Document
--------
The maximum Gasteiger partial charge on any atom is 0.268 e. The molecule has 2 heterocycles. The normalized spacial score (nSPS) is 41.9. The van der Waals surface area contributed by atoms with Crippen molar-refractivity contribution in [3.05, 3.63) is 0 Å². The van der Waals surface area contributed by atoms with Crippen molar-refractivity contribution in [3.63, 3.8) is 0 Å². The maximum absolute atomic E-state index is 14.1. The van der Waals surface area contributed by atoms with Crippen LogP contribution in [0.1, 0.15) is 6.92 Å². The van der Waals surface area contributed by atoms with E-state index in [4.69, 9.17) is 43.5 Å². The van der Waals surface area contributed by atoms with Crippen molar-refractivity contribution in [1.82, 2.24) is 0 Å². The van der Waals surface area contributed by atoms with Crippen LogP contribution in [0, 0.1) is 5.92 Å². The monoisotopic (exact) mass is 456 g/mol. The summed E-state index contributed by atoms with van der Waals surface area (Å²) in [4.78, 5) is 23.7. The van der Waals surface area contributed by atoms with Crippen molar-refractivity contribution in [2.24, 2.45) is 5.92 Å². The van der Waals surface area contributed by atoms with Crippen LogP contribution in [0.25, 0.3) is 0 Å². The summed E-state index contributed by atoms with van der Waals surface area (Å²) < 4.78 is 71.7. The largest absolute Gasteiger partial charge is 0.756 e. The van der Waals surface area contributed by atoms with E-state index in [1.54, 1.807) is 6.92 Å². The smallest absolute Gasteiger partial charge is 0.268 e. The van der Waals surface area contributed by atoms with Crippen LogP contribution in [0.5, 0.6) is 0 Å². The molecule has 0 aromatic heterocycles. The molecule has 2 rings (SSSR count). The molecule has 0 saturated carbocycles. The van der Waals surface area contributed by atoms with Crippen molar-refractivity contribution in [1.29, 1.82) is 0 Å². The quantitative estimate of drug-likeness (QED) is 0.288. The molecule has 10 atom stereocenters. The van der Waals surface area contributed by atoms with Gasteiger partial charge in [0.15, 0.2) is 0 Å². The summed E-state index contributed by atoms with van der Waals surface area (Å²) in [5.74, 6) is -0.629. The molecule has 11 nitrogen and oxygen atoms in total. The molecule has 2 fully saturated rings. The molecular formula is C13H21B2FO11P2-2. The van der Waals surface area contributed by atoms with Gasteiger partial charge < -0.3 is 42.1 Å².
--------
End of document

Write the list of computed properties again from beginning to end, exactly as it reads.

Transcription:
The maximum Gasteiger partial charge on any atom is 0.268 e. The molecule has 2 heterocycles. The normalized spacial score (nSPS) is 41.9. The van der Waals surface area contributed by atoms with Crippen molar-refractivity contribution in [3.05, 3.63) is 0 Å². The van der Waals surface area contributed by atoms with Crippen molar-refractivity contribution in [3.63, 3.8) is 0 Å². The maximum absolute atomic E-state index is 14.1. The van der Waals surface area contributed by atoms with Crippen LogP contribution in [0.1, 0.15) is 6.92 Å². The van der Waals surface area contributed by atoms with E-state index in [4.69, 9.17) is 43.5 Å². The van der Waals surface area contributed by atoms with Crippen molar-refractivity contribution in [1.82, 2.24) is 0 Å². The van der Waals surface area contributed by atoms with Crippen LogP contribution in [0, 0.1) is 5.92 Å². The monoisotopic (exact) mass is 456 g/mol. The summed E-state index contributed by atoms with van der Waals surface area (Å²) in [4.78, 5) is 23.7. The van der Waals surface area contributed by atoms with Crippen molar-refractivity contribution in [2.24, 2.45) is 5.92 Å². The van der Waals surface area contributed by atoms with Crippen LogP contribution in [0.25, 0.3) is 0 Å². The summed E-state index contributed by atoms with van der Waals surface area (Å²) < 4.78 is 71.7. The largest absolute Gasteiger partial charge is 0.756 e. The van der Waals surface area contributed by atoms with E-state index in [1.54, 1.807) is 6.92 Å². The smallest absolute Gasteiger partial charge is 0.268 e. The van der Waals surface area contributed by atoms with Crippen LogP contribution in [0.5, 0.6) is 0 Å². The molecule has 0 aromatic heterocycles. The molecule has 2 rings (SSSR count). The molecule has 0 saturated carbocycles. The van der Waals surface area contributed by atoms with Crippen molar-refractivity contribution in [1.29, 1.82) is 0 Å². The quantitative estimate of drug-likeness (QED) is 0.288. The molecule has 10 atom stereocenters. The van der Waals surface area contributed by atoms with Gasteiger partial charge in [0.15, 0.2) is 0 Å². The summed E-state index contributed by atoms with van der Waals surface area (Å²) in [5.74, 6) is -0.629. The molecule has 11 nitrogen and oxygen atoms in total. The molecule has 2 fully saturated rings. The molecular formula is C13H21B2FO11P2-2. The van der Waals surface area contributed by atoms with Gasteiger partial charge < -0.3 is 42.1 Å².